Mother, Jugs & Speed

“I can’t help myself. I’m crazy!!”

A throwback to a far-gnarlier style of filmmaking, this pitch-black mid-’70s comedy trails along as private ambulance companies wage a war on the streets of L.A.

The often criminally-underrated Raquel Welch teams with Harvey Keitel and a pre-scandal Bill Cosby to form a trio of characters living on the edge, using humor to push back the bleakness of their lives.

The drivers drink and take drugs on the job, attack civilians, and scare nuns, chasing a few bucks and a little respect.

It’s M*A*S*H in an ambulance, and that’s high praise.


The January Man

Sometimes, everyone is wrong.

That’s my story, and I’m sticking to it, when it comes to this hybrid between a police procedural and an off-kilter rom-com.

Critics and ticket buyers hated it in 1989, but I’m calling from 2021 to say I enjoyed it quite a bit.

Kevin Kline is just right to play an espresso-loving disgraced cop, brought back to catch a serial strangler, while the supporting cast goes extremely-deep.

Best is sardonic artist Alan Rickman, arching his eyebrows to the heavens, and Mary Elizabeth Mastrantonio, as dewy and delightful as they come.

A perfect film? Hardly.

An entertaining one? Absolutely.


Bad Lieutenant

“I’m sorry, Lord. I’ve done so many bad things.”

As rough and unapologetic as any semi-mainstream ’90s film, this hard-edged neo-noir gives Harvey Keitel one of his best roles.

He’s a miserable pile of crap masquerading as a cop, only awoken (for a moment) from his self-induced stupor of drugs, drink, and corruption by a nun’s brutal assault.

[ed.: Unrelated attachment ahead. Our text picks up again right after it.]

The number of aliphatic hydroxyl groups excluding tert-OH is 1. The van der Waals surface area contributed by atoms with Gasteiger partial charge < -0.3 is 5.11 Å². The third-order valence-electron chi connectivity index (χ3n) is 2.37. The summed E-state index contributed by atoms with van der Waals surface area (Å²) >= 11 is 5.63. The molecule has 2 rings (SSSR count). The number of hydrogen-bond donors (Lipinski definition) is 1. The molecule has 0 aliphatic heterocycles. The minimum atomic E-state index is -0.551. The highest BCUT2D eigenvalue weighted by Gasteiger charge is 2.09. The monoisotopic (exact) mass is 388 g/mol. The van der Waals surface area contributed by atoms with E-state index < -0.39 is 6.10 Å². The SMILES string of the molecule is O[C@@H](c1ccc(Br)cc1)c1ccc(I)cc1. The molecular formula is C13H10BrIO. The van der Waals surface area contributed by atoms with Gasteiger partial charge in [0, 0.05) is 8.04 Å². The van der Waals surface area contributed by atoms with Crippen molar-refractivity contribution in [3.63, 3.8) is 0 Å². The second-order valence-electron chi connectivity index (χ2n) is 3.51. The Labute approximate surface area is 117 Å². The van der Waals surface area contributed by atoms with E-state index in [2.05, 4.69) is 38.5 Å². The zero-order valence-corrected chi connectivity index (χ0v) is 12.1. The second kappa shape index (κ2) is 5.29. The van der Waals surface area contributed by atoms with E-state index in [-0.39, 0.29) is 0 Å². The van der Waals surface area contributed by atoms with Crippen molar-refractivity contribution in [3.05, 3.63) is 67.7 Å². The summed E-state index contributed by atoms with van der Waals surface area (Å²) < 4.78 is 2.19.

Keitel hides nothing, his character going full monty while also baring a scorched soul.

It’s riveting work in a film which should be seen in its original NC-17 form, not the chopped-up edition commissioned back then by Evil Empire twits at Blockbuster.

Mean Streets

A career-changer.

After making two largely forgettable films in a five-year span, Martin Scorsese suddenly locked-in big time with feature #3, launching himself and stars Robert De Niro and Harvey Keitel into the national conversation.

The tale they’re telling is a familiar one — two lifelong friends, one trying to live life by a certain code, the other one bouncing off the walls, a word or action away from fatally irritating the wrong person.

Since the duo hang out in dangerous circles, mingling with made men, De Niro’s abrasiveness is no small matter.

This one hums with life and vitality.


The Piano

Love speaks its own language.

Mute since childhood, Holly Hunter finds herself adrift after being sold into marriage to Sam Neill.

Completing an unconventional love triangle is rascally retired sailor Harvey Keitel, while Anna Paquin, second-youngest person to win an Oscar, is her mother’s faithful companion.

The women communicate by sign language, while Hunter only truly comes alive when playing her piano.

Lush and mesmerizing, this is a throwback to when complicated, art house-style films were given a chance to hold their own at the theater on my own fairly remote island.

The ’90s — quite a time for film fans.